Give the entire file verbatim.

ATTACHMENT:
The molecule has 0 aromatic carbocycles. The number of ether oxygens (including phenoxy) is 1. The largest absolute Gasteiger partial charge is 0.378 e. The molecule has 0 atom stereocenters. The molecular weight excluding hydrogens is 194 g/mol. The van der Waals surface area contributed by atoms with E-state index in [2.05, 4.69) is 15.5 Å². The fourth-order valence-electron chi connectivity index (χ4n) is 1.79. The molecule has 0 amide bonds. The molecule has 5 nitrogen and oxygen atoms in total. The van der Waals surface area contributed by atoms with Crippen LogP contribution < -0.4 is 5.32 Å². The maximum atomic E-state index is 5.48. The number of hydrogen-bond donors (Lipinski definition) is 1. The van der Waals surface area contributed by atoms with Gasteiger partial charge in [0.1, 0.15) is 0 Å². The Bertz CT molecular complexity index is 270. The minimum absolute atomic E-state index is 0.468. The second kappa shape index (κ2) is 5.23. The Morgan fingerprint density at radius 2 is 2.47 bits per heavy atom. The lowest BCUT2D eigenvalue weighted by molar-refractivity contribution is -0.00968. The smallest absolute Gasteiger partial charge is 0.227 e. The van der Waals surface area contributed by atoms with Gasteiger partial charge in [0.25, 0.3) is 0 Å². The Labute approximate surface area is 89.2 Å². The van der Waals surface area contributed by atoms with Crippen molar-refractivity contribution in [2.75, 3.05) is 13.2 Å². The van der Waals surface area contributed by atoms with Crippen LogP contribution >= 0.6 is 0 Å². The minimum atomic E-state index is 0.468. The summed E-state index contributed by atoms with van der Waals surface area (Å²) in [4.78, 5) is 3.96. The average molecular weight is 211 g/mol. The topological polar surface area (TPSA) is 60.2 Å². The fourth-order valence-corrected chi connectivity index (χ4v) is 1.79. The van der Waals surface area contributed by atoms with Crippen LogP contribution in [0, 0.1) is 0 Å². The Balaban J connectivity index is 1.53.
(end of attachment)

The molecule has 0 aromatic carbocycles. The number of ether oxygens (including phenoxy) is 1. The largest absolute Gasteiger partial charge is 0.378 e. The molecule has 0 atom stereocenters. The molecular weight excluding hydrogens is 194 g/mol. The van der Waals surface area contributed by atoms with E-state index in [2.05, 4.69) is 15.5 Å². The fourth-order valence-electron chi connectivity index (χ4n) is 1.79. The molecule has 0 amide bonds. The molecule has 5 nitrogen and oxygen atoms in total. The van der Waals surface area contributed by atoms with Crippen LogP contribution < -0.4 is 5.32 Å². The maximum atomic E-state index is 5.48. The number of hydrogen-bond donors (Lipinski definition) is 1. The van der Waals surface area contributed by atoms with Gasteiger partial charge in [0.1, 0.15) is 0 Å². The Bertz CT molecular complexity index is 270. The minimum absolute atomic E-state index is 0.468. The second kappa shape index (κ2) is 5.23. The Morgan fingerprint density at radius 2 is 2.47 bits per heavy atom. The lowest BCUT2D eigenvalue weighted by molar-refractivity contribution is -0.00968. The smallest absolute Gasteiger partial charge is 0.227 e. The van der Waals surface area contributed by atoms with Gasteiger partial charge in [0.25, 0.3) is 0 Å². The Labute approximate surface area is 89.2 Å². The van der Waals surface area contributed by atoms with Crippen molar-refractivity contribution in [2.75, 3.05) is 13.2 Å². The van der Waals surface area contributed by atoms with Crippen LogP contribution >= 0.6 is 0 Å². The minimum atomic E-state index is 0.468. The summed E-state index contributed by atoms with van der Waals surface area (Å²) in [4.78, 5) is 3.96. The average molecular weight is 211 g/mol. The topological polar surface area (TPSA) is 60.2 Å². The fourth-order valence-corrected chi connectivity index (χ4v) is 1.79. The van der Waals surface area contributed by atoms with Crippen LogP contribution in [0, 0.1) is 0 Å². The Balaban J connectivity index is 1.53.